US heads into a new week shaken by violence and pandemic

All of it smashed into a nation already bludgeoned by a death toll from the coronavirus pandemic surging past 100,000 and unemployment that soared to levels not seen since the Great Depression.

1 June 2020 | 12:14

Source: Associated Press

  • Source: Associated Press
  • Last update: 1 June 2020 | 12:14

Demonstrators protest the death of George Floyd, Sunday, May 31, 2020, near the White House in Washington. (AP Photo)

WASHINGTON: With cities wounded by days of violent unrest, America headed into a new week with neighborhoods in shambles, urban streets on lockdown and shaken confidence about when leaders would find the answers to control the mayhem amid unrelenting raw emotion over police killings of black people.

All of it smashed into a nation already bludgeoned by a death toll from the coronavirus pandemic surging past 100,000 and unemployment that soared to levels not seen since the Great Depression.

Sunday capped a tumultuous weekend and month that saw city and state officials deploy thousands of National Guard soldiers, enact strict curfews and shut down mass transit systems. Even with those efforts, many demonstrations erupted into violence as protesters hurled rocks and Molotov cocktails at police in Philadelphia, set a fire near the White House and were hit with tear gas and pepper spray in Austin and several other cities. Seven Boston police officers were hospitalized.

In some cities, thieves smashed their way into stores and ran off with as much as they could carry, leaving shop owners, many of them just ramping up their business again after coronavirus pandemic lockdowns, to clean up their shattered storefronts.

In others, police tried to calm tensions by kneeling in solidarity with demonstrators, while still maintaining a strong presence for security.

The demonstrations were sparked by the death of George Floyd, a black man who pleaded for air as an officer pressed a knee into his neck. Floyd’s death in Minneapolis came after tensions had already flared after two white men were arrested in May for the February shooting death of black jogger Ahmaud Arbery in Georgia, and the Louisville police shooting death of Breonna Taylor in her home in March, which also attracted national attention in May.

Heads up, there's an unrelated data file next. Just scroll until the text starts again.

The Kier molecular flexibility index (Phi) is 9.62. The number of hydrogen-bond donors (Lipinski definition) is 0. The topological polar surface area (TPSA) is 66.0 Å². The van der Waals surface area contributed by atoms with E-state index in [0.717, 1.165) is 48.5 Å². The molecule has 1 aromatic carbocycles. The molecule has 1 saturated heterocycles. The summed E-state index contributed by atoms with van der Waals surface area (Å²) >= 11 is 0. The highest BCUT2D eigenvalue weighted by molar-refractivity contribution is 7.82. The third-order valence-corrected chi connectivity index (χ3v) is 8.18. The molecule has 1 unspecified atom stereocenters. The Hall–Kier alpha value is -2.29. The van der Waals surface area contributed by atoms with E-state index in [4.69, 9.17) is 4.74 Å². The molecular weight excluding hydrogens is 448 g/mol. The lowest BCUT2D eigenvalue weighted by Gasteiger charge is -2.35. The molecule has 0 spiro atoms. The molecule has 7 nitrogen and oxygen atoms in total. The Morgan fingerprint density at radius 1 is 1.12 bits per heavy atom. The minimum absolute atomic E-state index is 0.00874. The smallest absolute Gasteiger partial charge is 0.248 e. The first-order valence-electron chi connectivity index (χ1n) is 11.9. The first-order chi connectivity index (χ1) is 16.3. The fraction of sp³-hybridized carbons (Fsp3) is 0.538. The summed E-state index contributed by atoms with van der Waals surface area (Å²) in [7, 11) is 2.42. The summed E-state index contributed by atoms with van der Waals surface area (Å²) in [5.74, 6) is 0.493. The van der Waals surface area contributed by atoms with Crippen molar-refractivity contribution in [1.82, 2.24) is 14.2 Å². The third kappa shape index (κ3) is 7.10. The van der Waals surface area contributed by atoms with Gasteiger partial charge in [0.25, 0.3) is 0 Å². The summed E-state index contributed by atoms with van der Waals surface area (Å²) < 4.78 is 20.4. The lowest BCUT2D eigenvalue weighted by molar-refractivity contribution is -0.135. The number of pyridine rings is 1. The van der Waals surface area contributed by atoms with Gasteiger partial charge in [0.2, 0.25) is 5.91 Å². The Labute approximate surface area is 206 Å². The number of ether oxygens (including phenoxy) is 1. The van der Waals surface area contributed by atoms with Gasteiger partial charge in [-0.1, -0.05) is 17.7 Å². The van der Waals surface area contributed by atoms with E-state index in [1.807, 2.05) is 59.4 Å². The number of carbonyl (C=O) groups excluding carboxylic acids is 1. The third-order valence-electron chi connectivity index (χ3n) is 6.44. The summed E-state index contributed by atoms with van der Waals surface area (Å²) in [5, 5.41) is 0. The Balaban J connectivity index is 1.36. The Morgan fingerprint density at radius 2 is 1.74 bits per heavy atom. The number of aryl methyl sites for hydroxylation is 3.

“They keep killing our people. I’m so sick and tired of it,” said Mahira Louis, 15, who was at a Boston protest with her mother Sunday, leading chants of “George Floyd, say his name.”

Tensions rose Sunday outside the White House, the scene of three days of demonstrations, where police fired tear gas and stun grenades into a crowd of more than 1,000 chanting protesters across the street in Lafayette Park. The crowd ran, piling up road signs and plastic barriers to light a raging fire in a nearby street. Some pulled an American flag from a building and threw it into the blaze.

A building in the park with bathrooms and a maintenance office went up in flames. As demonstrations persisted past curfew, Washington police said they were responding to multiple fires set around the capital.

The district’s entire National Guard — roughly 1,700 soldiers — was called in to help control the protests, according to two Defense Department officials who insisted on anonymity because they were not authorized to publicly discuss the matter.

As the protests grew, President Donald Trump retweeted conservative commentator Buck Sexton who called for “overwhelming force” against violent demonstrators.

Former Vice President Joe Biden, the presumptive Democratic presidential nominee, visited the site of protests in his hometown of Wilmington, Delaware, and talked to some of the demonstrators. He also wrote a post on Medium expressing empathy for those despairing about Floyd’s killing.